Dorothea Tanning, Cover letter
From Samoa with Love? at the Museum Fünf Kontinente, Munich
show participants into victims, denying them any agency. Although most ethnic shows
took place in a colonial setting of structural inequality, Indigenous agency in the
sense of capacity to act and negotiate was definitely an important factor in many
3 Also seen in British settler colonies, the New Zealand International Exhibition in
Christchurch 1906–1907, for example.
4 See for example E. Ames, ‘From the Exotic to the Everyday: The Ethnographic
Exhibition in Germany’, in V.R. Schwartz and J. Przyblyski (eds), The NineteenthCenturyVisualCulture Reader
New Zealand, fern albums, and nineteenth-century fern fever
to the robust export trade of New Zealand ferns, which transformed
the colony into ‘the world’s fernery’, the
SPFA functioned as a combined herbarium, nursery, and
virtual tour of specimens and scenic views that hinged upon sensory
experience. Embracing the fluid aesthetic currency of the fern in
late nineteenth-centuryvisualculture, the SPFA
English in the UNESCO Courier, November 1985).
5 Ringmar, Liberal Barbarism , p. 37.
6 Ibid , pp. 37–42.
7 G. Thomas, ‘The Looting of Yuanming and the Translation of Chinese Art in Europe’, Nineteenth-Century Art Worldwide: A Journal of Nineteenth-centuryVisualCulture , 7:2 (2008), p. 13, www.19thc-artworldwide.org/index.php/autumn08/93-the-looting-of-yuanming-and-the-translation-of-chinese-art-in-europe , accessed 10 April 2013. See J. Hevia, ‘Loot’s fate: the economy of plunder and the moral life of objects from the Summer Palace of the Emperor of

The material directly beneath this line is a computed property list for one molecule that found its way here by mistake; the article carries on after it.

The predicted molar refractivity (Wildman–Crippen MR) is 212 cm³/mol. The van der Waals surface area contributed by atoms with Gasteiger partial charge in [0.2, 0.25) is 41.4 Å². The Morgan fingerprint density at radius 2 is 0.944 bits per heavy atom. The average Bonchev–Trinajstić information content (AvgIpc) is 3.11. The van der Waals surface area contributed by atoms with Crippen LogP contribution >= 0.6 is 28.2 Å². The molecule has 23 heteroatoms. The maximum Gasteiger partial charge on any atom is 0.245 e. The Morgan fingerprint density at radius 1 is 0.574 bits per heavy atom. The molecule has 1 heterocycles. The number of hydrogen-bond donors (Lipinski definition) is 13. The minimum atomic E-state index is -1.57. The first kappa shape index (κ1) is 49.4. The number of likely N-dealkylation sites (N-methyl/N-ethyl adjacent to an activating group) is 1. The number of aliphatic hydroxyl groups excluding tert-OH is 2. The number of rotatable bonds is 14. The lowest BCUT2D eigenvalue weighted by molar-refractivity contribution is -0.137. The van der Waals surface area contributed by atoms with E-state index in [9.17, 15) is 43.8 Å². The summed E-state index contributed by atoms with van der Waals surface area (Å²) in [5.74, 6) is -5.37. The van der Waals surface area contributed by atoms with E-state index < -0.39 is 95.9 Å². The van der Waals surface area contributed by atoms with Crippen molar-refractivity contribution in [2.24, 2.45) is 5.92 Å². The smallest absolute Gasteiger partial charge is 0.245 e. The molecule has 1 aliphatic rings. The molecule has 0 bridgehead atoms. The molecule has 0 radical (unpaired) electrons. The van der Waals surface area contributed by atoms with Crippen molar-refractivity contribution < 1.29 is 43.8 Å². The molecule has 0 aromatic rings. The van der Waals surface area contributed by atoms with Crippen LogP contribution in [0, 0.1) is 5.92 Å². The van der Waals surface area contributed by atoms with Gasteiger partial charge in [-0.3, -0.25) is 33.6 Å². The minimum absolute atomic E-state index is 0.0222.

du 14 nov.” (Jibes Made at the Hearing of 14
Nov.), sketch, 1831.
At the heart of the uncanniness of caricature and its
overdetermination in nineteenth-centuryvisualculture is its
pervasive doubleness. Like “Les Poires,” the
caricatures that appeared in Philipon’s magazine were
-Raphaelites to the modern age (London: Tate Gallery Publishing, 2016).
107 Cormack, Arts & crafts stained glass, p. 94.
108 Hamber, ‘A higher branch of the art’, p. 83. See R. Machado, ‘The Politics of
Applied Color in Early Photography’, Nineteenth-Century Art Worldwide: A Journal
of Nineteenth-CenturyVisualCulture 9:1 (Spring 2010), www.19thc-artworldwide.
org/index.php/spring10/politics-of-applied-color (accessed 30 January 2013);
H. K. Henisch and B. A. Henisch, The painted photograph 1839–1914 (University
Park: Pennsylvania State University Press, 1996
. Though they seldom engaged directly with matters related to politics or national affairs, costumbrista types did play an important role in echoing changing sentiments towards urbanisation, fashion, migration, gender and class relations, and internationalism. Lou Charnon-Deutsch argues that the central theme of nineteenth-centuryvisualculture in Spain was the vicissitudes of the daily life of a growing middle class. 9 While these popular representations focused primarily on contemporary concerns, they were rooted in the long-standing tradition of visual and